Toyota’s Corporate Social Responsibility
Toyota’s Corporate Social Responsibility
An enterprise’s usual main goal is to establish itself in the business world
and reach the largest market possible. Shortly speaking, business is basically
about money-making. Employing jobs is the most important benefit an enterprise
gives that helps run the economy. The business industry is the main core of
economy of a country. However, gaining profit should not only be the sole focus
of a business. Founding an enterprise engages in larger social responsibility.
Social responsibility involves everyone in the society, from individuals to
groups and organizations. It is an ideology that citizens should not function as
individual beings with selfish motives but instead contribute to the welfare of the
society. In the business world, corporate social responsibility (CSR) is a
mechanism of self-regulation in which it continues to focus on gaining profit but
ensuring the enterprise abides by the law, support ethical standards and consider
international norms. In this case, businesses embrace the responsibility of its
stakeholders, employees, consumers, communities and the environment.
Essentially, corporate social responsibility deliberately includes the public interest
into enterprise decision-making and voluntarily eliminates practices that harm the
general public. However, critics debate that CSR distracts the fundamental
economic role of businesses because considering public interest might decrease
its contribution to the economy in financial terms. Considering public interest
could confine the innovations and market of an enterprise, thus losing money.
But nonetheless, the pressure applied on industry in improving ethical business
processes has increased due to arising issues of 21st century marketplaces.
Regardless of the size of an enterprise, corporate social responsibility has
definitely found its place in every establishment. And Toyota is one of the leading
group companies that consider corporate social responsibility.
Toyota Motor Corporation (TMC) was established in 1937, starting as a
division of Toyoda Automatic Loom Works devoted to the production of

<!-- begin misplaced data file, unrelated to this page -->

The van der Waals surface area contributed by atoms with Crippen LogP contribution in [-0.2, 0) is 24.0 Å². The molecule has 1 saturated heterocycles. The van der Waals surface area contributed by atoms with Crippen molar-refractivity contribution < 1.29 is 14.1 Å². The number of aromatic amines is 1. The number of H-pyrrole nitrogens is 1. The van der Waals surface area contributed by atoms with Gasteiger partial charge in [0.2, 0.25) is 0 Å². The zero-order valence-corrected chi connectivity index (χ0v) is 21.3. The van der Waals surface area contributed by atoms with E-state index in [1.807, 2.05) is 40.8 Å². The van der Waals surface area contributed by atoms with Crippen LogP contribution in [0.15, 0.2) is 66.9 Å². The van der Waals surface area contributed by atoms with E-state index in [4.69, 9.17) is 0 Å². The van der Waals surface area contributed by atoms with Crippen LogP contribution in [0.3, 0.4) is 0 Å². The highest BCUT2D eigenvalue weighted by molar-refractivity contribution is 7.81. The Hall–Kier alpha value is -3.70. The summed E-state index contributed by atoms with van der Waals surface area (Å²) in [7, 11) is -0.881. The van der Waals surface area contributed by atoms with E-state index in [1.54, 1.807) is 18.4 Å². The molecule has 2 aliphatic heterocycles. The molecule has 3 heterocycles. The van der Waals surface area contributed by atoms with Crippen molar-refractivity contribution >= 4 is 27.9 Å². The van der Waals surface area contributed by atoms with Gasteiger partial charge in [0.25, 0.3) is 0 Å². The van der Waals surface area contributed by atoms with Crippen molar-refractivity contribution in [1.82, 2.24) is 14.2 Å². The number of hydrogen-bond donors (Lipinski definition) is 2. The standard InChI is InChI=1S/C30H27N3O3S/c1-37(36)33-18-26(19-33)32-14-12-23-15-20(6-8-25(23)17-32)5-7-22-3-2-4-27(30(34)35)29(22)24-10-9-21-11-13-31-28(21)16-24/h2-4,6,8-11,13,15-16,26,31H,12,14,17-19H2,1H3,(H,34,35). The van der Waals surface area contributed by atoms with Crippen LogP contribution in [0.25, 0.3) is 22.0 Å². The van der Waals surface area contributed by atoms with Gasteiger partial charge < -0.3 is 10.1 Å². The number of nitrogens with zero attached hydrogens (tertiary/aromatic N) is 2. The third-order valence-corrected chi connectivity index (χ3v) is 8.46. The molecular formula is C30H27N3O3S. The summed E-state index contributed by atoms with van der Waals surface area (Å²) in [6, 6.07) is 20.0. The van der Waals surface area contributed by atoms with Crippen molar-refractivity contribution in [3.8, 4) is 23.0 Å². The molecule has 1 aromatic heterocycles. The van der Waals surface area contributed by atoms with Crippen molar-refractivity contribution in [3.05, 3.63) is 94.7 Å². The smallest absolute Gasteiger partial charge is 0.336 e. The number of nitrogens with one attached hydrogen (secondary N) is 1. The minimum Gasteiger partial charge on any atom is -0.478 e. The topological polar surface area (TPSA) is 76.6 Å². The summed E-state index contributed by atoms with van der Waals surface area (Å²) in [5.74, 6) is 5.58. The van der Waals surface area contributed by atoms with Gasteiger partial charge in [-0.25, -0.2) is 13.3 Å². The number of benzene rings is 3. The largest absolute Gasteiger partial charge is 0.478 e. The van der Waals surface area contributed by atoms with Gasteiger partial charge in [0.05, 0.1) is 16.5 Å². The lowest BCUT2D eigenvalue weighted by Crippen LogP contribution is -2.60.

automobiles under the direction Kiichiro Toyoda, but later on became an
independent and separate company. During the World War II, the company was
dedicated in the production of trucks for the Imperial Japanese Army. The trucks
were kept simple as possible like having only one headlight placed on the center
of the hood. After the war, Japan experienced extreme economic difficulty
pushing the company on the brink of bankruptcy. But due to announced layoffs
and reduced wages, union went on a strike and the company had to change the
management. The start of the Korean War helped to revive the company by
taking more than 5,000 vehicle orders from the US Military. In 1960s, Toyota
began to expand research and development facilities. And up until now, Toyota is
one of the largest automobile manufacturers around the globe.
However, due to alarming concerns of threats of climate change due to
carbon emissions, the automobile industry is pressured to innovate hybrid cars
that will reduce carbon emissions from burning oil fuels. Toyota acknowledged
the challenge of reducing the contribution of carbon emissions by pioneering the
concept of hybrid technology, thus mass producing the world’s first co-efficient
vehicle, the Toyota Prius.
Toyota Prius featured the Hybrid Synergy Drive which integrates aspects
such as an optimum mix of electric motor and petrol engine and electricity
regeneration through the braking system. It allows the vehicle to run at an
optimum level in terms of emission efficiency, generating up to 89 percent fewer
tailpipe pollutants than a conventional combustion engine. It is a big step in
addressing the threats of global warming. Innovating a hybrid car does not only
establish its leadership in the market but also proves its concern in environmental
However, Toyota cars were recalled early this year due to safety
complaints of faulty brakes and accelerators. Toyota was criticized by the
dragging company’s response over the issue. Moreover, the initial decision of
repairing the faulty components instead of replacing them resulted in customers’
outrage. The company who has prided itself in competitive quality took a severe
blow by this crisis, plunging down sales and stock price.
Despite being one of the leaders in the automobile industry, Toyota has
suddenly lost its name and reputation. Although the company responded to the
environmental issues, it has failed to prove its dedication to the customers
because of the company’s reluctance to solve the problem. Also, the company
refused to accept safety lapses of their cars.
Nonetheless, corporate social responsibility is a big accountability that
should be totally embraced by an enterprise.
Biswas, Prithwish, The History of Toyota
Corporate Responsibility, Sustainability and Climate Change, February 2010
Dissection of Corporate Social Responsibility, October 2009
Nowak, Margaret and Gail Thomas, Corporate Social Responsibility, December 2006
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